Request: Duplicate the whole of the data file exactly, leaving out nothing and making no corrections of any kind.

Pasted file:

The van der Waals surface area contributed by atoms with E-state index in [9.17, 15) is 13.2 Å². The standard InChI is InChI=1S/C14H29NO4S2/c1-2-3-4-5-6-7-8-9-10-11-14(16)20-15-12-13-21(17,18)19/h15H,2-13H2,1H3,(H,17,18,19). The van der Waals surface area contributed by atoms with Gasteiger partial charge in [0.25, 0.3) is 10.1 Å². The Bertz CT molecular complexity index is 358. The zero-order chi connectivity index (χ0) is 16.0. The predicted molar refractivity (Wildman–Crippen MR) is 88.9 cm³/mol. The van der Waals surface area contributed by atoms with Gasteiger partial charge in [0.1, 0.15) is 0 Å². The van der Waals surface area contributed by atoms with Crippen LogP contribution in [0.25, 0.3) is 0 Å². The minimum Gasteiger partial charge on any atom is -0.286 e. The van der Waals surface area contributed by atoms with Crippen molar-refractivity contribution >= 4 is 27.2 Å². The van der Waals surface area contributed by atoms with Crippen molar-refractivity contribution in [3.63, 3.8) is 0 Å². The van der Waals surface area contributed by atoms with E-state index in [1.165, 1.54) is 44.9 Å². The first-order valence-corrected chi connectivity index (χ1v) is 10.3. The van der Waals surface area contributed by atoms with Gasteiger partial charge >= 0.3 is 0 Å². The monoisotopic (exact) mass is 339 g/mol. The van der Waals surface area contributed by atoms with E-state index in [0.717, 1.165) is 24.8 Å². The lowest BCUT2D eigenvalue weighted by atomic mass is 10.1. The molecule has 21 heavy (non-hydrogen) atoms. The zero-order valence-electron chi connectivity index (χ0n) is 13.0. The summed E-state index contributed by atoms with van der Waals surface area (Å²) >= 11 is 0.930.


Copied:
The van der Waals surface area contributed by atoms with E-state index in [9.17, 15) is 13.2 Å². The standard InChI is InChI=1S/C14H29NO4S2/c1-2-3-4-5-6-7-8-9-10-11-14(16)20-15-12-13-21(17,18)19/h15H,2-13H2,1H3,(H,17,18,19). The van der Waals surface area contributed by atoms with Gasteiger partial charge in [0.25, 0.3) is 10.1 Å². The Bertz CT molecular complexity index is 358. The zero-order chi connectivity index (χ0) is 16.0. The predicted molar refractivity (Wildman–Crippen MR) is 88.9 cm³/mol. The van der Waals surface area contributed by atoms with Gasteiger partial charge in [0.1, 0.15) is 0 Å². The van der Waals surface area contributed by atoms with Crippen LogP contribution in [0.25, 0.3) is 0 Å². The minimum Gasteiger partial charge on any atom is -0.286 e. The van der Waals surface area contributed by atoms with Crippen molar-refractivity contribution >= 4 is 27.2 Å². The van der Waals surface area contributed by atoms with Crippen molar-refractivity contribution in [3.63, 3.8) is 0 Å². The van der Waals surface area contributed by atoms with E-state index in [1.165, 1.54) is 44.9 Å². The first-order valence-corrected chi connectivity index (χ1v) is 10.3. The van der Waals surface area contributed by atoms with Gasteiger partial charge >= 0.3 is 0 Å². The monoisotopic (exact) mass is 339 g/mol. The van der Waals surface area contributed by atoms with E-state index in [0.717, 1.165) is 24.8 Å². The lowest BCUT2D eigenvalue weighted by atomic mass is 10.1. The molecule has 21 heavy (non-hydrogen) atoms. The zero-order valence-electron chi connectivity index (χ0n) is 13.0. The summed E-state index contributed by atoms with van der Waals surface area (Å²) >= 11 is 0.930.